Top international female polo players will be at Mystery Creek Polo Club this weekend to compete in the annual event.
Hosted by Nina Clarkin, (the No 1 female polo player in the world) the tournament continues to surpass expectations with record entries from Australia, South Africa, UK, Hawaii and New Zealand players.
Open to the public from February 28 to March 1 including a free family fun day on the Sunday, the Clarkin family invite the public to watch this exciting event – a great opportunity to bring a picnic, gazebo or blanket and enjoy the best female polo players in action.
“I want to see the standard of women’s polo continue to grow here in New Zealand and show that there are some of the most talented players in the world right here,” Nina said.
“This will be the fourth tournament of its kind I’ve hosted and I’d like to make this one of the best women’s tournaments in the world.
“I really want to get more people involved in this fantastic sport and watching women’s polo at the highest level.”
Clarkin spends her time equally between New Zealand and England. Based at Mystery Creek, Clarkin uses New Zealand as a breeding and training ground for the horses, taking two or three horses back to the UK each year to play there or sell them.
Clarkin participates in both female and mixed tournaments around the world. With the rise of woman’s polo and the improvement to the game, Clarkin is taking great pleasure in watching the level of woman improve and seeing the rise of woman participate in the sport.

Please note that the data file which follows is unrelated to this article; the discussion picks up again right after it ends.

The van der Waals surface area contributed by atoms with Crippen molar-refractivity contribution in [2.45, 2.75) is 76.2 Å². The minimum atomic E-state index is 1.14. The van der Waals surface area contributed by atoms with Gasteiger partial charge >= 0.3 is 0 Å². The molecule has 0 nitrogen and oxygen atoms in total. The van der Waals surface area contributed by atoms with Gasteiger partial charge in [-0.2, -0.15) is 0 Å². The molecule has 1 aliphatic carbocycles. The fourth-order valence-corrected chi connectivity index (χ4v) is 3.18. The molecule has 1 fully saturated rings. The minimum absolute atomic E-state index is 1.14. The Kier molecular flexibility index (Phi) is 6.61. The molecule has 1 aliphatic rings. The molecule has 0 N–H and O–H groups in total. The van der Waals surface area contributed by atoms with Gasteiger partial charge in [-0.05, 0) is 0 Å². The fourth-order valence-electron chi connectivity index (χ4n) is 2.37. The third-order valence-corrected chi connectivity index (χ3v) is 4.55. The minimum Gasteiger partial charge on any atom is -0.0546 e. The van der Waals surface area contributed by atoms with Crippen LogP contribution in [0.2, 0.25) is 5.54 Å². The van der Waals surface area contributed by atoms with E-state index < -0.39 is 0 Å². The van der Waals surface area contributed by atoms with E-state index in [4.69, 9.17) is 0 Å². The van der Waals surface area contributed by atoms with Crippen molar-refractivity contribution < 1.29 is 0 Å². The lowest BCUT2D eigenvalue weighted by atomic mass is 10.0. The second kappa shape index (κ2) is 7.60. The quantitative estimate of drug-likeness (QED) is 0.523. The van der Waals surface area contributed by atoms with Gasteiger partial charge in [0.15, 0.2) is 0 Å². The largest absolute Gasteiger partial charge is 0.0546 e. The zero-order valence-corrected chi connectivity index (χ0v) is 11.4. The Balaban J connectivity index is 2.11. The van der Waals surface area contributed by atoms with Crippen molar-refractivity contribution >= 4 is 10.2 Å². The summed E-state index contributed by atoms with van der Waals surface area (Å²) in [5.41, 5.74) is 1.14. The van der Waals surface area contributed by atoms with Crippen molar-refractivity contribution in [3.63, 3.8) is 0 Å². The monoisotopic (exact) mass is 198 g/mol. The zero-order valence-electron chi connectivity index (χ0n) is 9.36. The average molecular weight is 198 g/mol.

With various winning trophies under her belt including the Argentine Women’s Open in 2017 and 2018, the British Women’s Open in 2018 and the US Women’s Open in 2019.
This UK summer was a success with 5 of the 6 major high goal women’s tournaments won including the Victrix Ladorum – a high goal league in England presented by the governing body.
At Mystery Creek, there will be three sections: high (12-16), medium (4-8) and a low goal section (0-4) with players from Australia, South Africa, UK and New Zealand.
• Where: Mystery Creek Polo Club, 419 Kaipaki Road, Ohaupo When: Feb 28 to March 1.
What is polo all about
The sport has long been established in New Zealand. The New Zealand Polo Association began back in 1890 and there are now 19 polo clubs and 300 handicapped players. Each polo club belongs to one of the regions: Northern, Central or South Island.
A polo game is played between two teams of four players on a field that measures 270 by 150 metres. Like most sports, the aim is to further your own goal tally while attempting to stop the other team from scoring. The handicap system is opposite to golf and ranges from -2 to 10.
A polo match is about one and a half hours long and is divided into seven-minute time periods called chukkas.
There are six chukkas in a high-goal match with a three-minute break between chukkas. There’s a 15-minute halftime break.
Often a player will switch horses on the breaks. Riders can use eight ponies a game.
It’s during halftime that the spectators are invited to go on to the field to participate in the polo tradition called divot-stomping.
This is to not only help replace mounds of earth torn up by the horse’s hooves, but to allow spectators the chance to walk about and socialise.
Recent polo action in Kihiki when New Zealand and South Africa met earlier this montn at Nga Rakau Polo Ground. Photos / Bodiam Photography